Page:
Gums are one of the parts of the tooth-supporting system. Why is this tissue so important? Believe it or not, it takes part in the chewing process. Besides, it protects the bone and the teeth enforcing them against strong masticatory forces.
How do I know that my gums are healthy?
Normal, healthy gums have no signs of inflammation or tumorous masses. But how do you know that everything is as it should be? Well, first of all – the colour. It is the first thing that you notice. Healthy gums are coral pink with no other kinds of markings. The structure is smooth with no lumps. And most importantly – healthy gums don’t bleed.
How do I know that my gums aren’t looking good?
The first thing one notices is a spontaneous or provoked bleeding of the gums during brushing or even when taking certain food. Gums can change colour from firing red to necrotic grey. Those colour changings may affect the whole area or some local parts around particular teeth. The inflammation of the gums starts from the coronary parts of the gingiva (free gingiva). It is the part that covers the neck of the tooth (in the area of the largest diameter of the neck of the tooth). It looks like a burning red line. The initial bleeding sometimes starts even before the colour changes. Most people get confused then and think as if something is going wrong and that is the first sign that leads them to the dentist. Often people stop brushing the bleeding areas because they don’t feel comfortable with unknown blood on their toothbrush, but the explanation will be provided later. The point is – never stop brushing. If the inflammation progresses, it can lead to some major structural changes. The tissue becomes lumpy and here and there softer. The papillae (the part between teeth) may grow into a bigger lump. Sometimes it can grow to the size of a pea. In some extreme cases, the gums become grey and painfull. This state is accompanied by bad breath and teeth migration (and even falling out if the bone is destructed also!). The gums necrotize. It often happens within some severe general states such as HIV infection, some autoimmune diseases (lupus etc.) in patients who don’t take decent oral hygiene.
What are the risk factors?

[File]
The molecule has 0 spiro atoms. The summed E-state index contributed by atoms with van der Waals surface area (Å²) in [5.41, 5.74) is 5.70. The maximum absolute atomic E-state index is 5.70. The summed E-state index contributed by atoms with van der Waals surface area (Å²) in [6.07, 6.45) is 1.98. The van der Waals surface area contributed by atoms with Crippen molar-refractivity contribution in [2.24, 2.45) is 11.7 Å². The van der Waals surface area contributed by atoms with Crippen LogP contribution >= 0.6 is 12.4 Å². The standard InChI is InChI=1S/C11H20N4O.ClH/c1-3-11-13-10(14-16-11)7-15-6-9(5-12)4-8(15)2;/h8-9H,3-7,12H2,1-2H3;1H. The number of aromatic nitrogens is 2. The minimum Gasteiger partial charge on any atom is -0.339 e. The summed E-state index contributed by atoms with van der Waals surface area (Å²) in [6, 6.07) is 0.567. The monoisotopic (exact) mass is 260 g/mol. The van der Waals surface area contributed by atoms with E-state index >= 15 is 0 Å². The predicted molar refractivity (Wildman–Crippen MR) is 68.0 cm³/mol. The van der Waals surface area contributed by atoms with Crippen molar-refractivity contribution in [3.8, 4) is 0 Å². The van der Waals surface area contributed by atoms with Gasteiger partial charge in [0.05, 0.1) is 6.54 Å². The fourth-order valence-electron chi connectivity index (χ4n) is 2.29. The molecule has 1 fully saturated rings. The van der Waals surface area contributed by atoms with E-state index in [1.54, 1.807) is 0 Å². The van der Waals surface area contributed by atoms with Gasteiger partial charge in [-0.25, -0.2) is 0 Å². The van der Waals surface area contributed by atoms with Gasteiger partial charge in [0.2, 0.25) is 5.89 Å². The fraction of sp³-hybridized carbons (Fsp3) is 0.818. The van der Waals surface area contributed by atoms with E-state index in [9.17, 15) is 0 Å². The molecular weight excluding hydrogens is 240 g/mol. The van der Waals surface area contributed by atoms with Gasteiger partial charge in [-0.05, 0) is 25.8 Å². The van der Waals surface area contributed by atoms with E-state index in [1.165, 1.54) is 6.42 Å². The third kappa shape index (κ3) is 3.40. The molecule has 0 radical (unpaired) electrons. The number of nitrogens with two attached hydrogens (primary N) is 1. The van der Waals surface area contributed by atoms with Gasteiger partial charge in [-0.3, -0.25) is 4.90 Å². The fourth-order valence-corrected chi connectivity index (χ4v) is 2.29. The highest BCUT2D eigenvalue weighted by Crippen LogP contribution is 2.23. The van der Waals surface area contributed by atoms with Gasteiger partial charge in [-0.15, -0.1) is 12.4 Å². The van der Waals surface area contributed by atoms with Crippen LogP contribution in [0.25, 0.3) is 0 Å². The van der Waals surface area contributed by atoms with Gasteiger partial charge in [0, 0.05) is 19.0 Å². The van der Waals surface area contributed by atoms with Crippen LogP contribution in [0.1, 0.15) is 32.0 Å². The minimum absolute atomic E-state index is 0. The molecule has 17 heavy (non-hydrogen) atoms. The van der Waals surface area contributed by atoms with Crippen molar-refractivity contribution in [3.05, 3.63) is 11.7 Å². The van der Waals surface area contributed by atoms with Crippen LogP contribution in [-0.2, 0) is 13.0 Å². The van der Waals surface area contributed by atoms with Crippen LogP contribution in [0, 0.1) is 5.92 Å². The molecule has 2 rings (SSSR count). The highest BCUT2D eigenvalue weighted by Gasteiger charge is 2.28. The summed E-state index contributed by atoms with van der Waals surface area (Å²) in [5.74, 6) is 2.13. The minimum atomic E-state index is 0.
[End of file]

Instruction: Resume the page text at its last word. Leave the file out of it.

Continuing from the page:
Plaque. Poor oral hygiene brings more and more food which is, in the beginning, soft and removable but as the saliva mineralizes those leftovers they become hard and unremovable and attached to the crown. Not only food there are also several types of bacteria. Those hard stains compress gingiva so it becomes inflamed and local bacteria produce toxins that destroy gums and periodontal tissue (fibres between the root and the bone). Of course, some medications and hormonal disbalance (pregnancy) may cause some changing in gums structure and local metabolism but after excluding these factors gums become healthy again. Also, in the case of bad dentures, the same gum inflammation may occur. Bad pressure is equal to gum disease, along with bad hygiene.
What can I do?
Just brush it. There are no medications needed. Do the hygiene. Brush three times a day. Adopt some healthy life habits. Eat less sugar and sweets. Even if you do, then eat it after some main meal and after that brush the teeth. And eat nothing until the next meal. Brush using a proper technique. Use combined moves and brush both the teeth and the gums. A good massage helps the tissue receives more blood and nutrients and anti-bodies. Use a non-electric toothbrush. Your hand can make a variety of moves, unlike the electric tooth-brush which makes only one – rotatory. It just replaces the food leftovers from one surface to another – inside the mouth. If you see the bleeding don’t stop, brush even harder. It will remove the soft stains and massage the gums to restore the normal circulation.
Don’t smoke. Nicotine will compress the blood vessels so there will be less blood in the soft tissue which means less oxygen and fewer antibodies.
Take care of general health. A healthy lifestyle and variable and balanced diet keep your body and mind in a good shape. And your teeth also.